Later, as an adult, I’d winced inwardly at discovering that ‘spondulicks’, far from having the noble origin I’d long believed – deriving from the Greek spondylikos, for ‘vertebra’, from spondylos, a seashell once used as currency – was more likely a late import from ante-bellum America, first cited in 1857, origin unknown, and appearing in English usage for the first time in 1885.
But there was no wincing at the small annual rite – and what I distinctly remember as a comforting embarrassment in both men.
In childhood, I understood only too well from an occasional grimace or abrupt jam in the conversation that it was vulgar to talk about money, a phrase whose ring of insincere piety is perhaps hard on the ear these days.
But the unpleasantness of money really had more to do with our dependence on it, coupled with a mistrustfulness that’s hard to place, being less about the lucre and more about ourselves.
People who had ‘too much’ money were held in unaccountable suspicion bordering on pity, and, while the poor merited almost unconditional sympathy (whatever good that did them), able people who never quite had enough were regarded more or less uncharitably. There was an unmistakable assumption of negligence in both the former and the latter, the very poor being excepted on the appealing grounds that compassion always trumped reason.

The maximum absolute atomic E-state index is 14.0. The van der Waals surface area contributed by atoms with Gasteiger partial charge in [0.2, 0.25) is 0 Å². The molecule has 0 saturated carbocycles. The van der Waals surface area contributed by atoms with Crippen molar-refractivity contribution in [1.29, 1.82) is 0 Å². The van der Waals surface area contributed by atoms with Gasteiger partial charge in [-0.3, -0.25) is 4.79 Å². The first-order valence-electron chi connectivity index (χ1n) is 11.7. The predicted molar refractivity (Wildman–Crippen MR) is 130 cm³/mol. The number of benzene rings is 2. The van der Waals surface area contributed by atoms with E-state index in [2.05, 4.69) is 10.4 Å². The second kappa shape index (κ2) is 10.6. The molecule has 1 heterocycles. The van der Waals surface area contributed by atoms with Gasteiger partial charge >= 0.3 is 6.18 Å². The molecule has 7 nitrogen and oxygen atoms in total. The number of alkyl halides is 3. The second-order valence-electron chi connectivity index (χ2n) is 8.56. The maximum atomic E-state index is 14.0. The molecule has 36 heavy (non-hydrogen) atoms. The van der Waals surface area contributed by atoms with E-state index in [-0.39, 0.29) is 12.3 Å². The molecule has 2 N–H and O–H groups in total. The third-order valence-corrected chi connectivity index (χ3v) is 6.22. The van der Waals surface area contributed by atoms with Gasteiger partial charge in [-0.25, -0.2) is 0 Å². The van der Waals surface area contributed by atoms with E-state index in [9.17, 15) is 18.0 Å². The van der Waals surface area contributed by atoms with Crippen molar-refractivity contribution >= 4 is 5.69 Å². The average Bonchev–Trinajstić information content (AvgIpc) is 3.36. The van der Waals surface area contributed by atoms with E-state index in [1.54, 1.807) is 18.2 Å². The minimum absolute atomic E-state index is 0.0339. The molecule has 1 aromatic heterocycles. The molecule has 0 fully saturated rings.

Good start in life
Such sentiments, I still think, form the basis of a credo that makes for a good start in life, freeing one – as I wrote to my eldest son many years ago when he turned 21 – to join ‘that happy class of people who are not in terror of poverty, and not transfixed by wealth either’, instilled with a sense of responsibility for one’s own fate and well-being, and freed to realise one’s ambitions and define one’s own success.